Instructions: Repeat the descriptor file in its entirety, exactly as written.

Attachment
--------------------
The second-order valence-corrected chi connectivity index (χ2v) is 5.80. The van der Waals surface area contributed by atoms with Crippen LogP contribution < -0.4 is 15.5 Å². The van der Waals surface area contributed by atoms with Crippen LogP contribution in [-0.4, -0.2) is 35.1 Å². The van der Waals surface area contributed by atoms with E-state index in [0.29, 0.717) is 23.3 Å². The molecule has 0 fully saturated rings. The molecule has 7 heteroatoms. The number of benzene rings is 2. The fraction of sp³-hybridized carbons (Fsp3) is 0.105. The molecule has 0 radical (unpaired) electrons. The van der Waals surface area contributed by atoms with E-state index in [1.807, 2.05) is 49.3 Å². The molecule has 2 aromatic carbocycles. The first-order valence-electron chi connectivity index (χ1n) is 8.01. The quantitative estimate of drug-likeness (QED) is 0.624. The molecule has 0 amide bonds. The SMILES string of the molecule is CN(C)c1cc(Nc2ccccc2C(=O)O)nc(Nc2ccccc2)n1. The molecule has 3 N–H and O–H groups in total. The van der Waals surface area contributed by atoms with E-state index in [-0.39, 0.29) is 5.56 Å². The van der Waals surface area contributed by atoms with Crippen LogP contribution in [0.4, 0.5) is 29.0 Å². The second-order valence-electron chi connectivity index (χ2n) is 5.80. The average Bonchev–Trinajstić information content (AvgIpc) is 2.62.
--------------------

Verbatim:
The second-order valence-corrected chi connectivity index (χ2v) is 5.80. The van der Waals surface area contributed by atoms with Crippen LogP contribution < -0.4 is 15.5 Å². The van der Waals surface area contributed by atoms with Crippen LogP contribution in [-0.4, -0.2) is 35.1 Å². The van der Waals surface area contributed by atoms with E-state index in [0.29, 0.717) is 23.3 Å². The molecule has 0 fully saturated rings. The molecule has 7 heteroatoms. The number of benzene rings is 2. The fraction of sp³-hybridized carbons (Fsp3) is 0.105. The molecule has 0 radical (unpaired) electrons. The van der Waals surface area contributed by atoms with E-state index in [1.807, 2.05) is 49.3 Å². The molecule has 2 aromatic carbocycles. The first-order valence-electron chi connectivity index (χ1n) is 8.01. The quantitative estimate of drug-likeness (QED) is 0.624. The molecule has 0 amide bonds. The SMILES string of the molecule is CN(C)c1cc(Nc2ccccc2C(=O)O)nc(Nc2ccccc2)n1. The molecule has 3 N–H and O–H groups in total. The van der Waals surface area contributed by atoms with E-state index in [-0.39, 0.29) is 5.56 Å². The van der Waals surface area contributed by atoms with Crippen LogP contribution in [0.4, 0.5) is 29.0 Å². The second-order valence-electron chi connectivity index (χ2n) is 5.80. The average Bonchev–Trinajstić information content (AvgIpc) is 2.62.